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We all have ploys to make our cardio sessions fly by faster or seem easier. But it turns out those efforts could backfire.

George Kimmerling
October 09, 2014

We all have ploys to make our cardio sessions fly by faster or seem easier. Music, mantras, mental shopping lists, even enjoying the scenery—you name it, we work hard to get through by distracting ourselves. Turns out, those efforts may make our workouts more tedious and harm our performance.

A new study in the journal Motivation and Emotion found that people who “narrowly focused” on the finish line—rather than taking in their surroundings—had better event times, felt that exercise was easier, and thought that the distance to the finish line was shorter. But when you consider that study participants had to do just 20 feet of high knees while wearing ankle weights—and that the finish “line” was an orange traffic cone—it’s easy to wonder what relevance this has to, say, long runs.

Plenty, it turns out. Though a 20-foot walk is a far cry from a 26.2-mile marathon, intently focusing on your goal, rather than pretending you’re somewhere else, can boost performance, says New York City running and triathlon coach Jonathan Cane, founder City Coach Multisport. And, if your finish line is miles in the distance, focus on smaller goals long the way. “That’s why there are mile markers in a marathon,” he points out. “It’s a lot easier if there are mini-tasks that are more attainable.”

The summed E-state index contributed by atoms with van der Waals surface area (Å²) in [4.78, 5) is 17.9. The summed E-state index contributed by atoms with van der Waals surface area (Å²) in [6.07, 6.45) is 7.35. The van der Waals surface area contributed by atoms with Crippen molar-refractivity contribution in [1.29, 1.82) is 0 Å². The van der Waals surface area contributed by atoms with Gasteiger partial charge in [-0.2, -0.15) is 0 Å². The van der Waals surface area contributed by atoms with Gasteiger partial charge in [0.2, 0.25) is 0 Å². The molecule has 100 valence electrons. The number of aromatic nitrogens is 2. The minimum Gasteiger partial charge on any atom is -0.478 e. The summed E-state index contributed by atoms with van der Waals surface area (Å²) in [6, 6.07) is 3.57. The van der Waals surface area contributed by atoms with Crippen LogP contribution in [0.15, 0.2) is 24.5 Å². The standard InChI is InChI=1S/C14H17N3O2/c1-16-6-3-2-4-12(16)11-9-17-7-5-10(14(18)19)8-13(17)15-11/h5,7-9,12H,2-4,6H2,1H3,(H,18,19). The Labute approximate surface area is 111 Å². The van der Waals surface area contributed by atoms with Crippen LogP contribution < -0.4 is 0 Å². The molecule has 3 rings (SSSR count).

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Staying focused, though, is only part of a winning strategy, Cane adds. You have to change your attitude about fitness. “We’re lucky that we get to work out,” he says. “Stop treating it like it’s punishment.”

“There’s something inherently wrong with the attitude that it’s work.” So rather than attempting to tune out the drudgery, he advises, “engage in what you're doing; think about it.” You can even use this trick on the treadmill, he says: Focus on that LED light traveling around the lap indicator. No music, no TV—just a bit of mindful engagement.

Concentrating on your progress, rather than drowning out the experience by listening to “Happy” for the millionth time, will yield a better workout—and a truly happier experience overall. Now that’s worth dwelling on.

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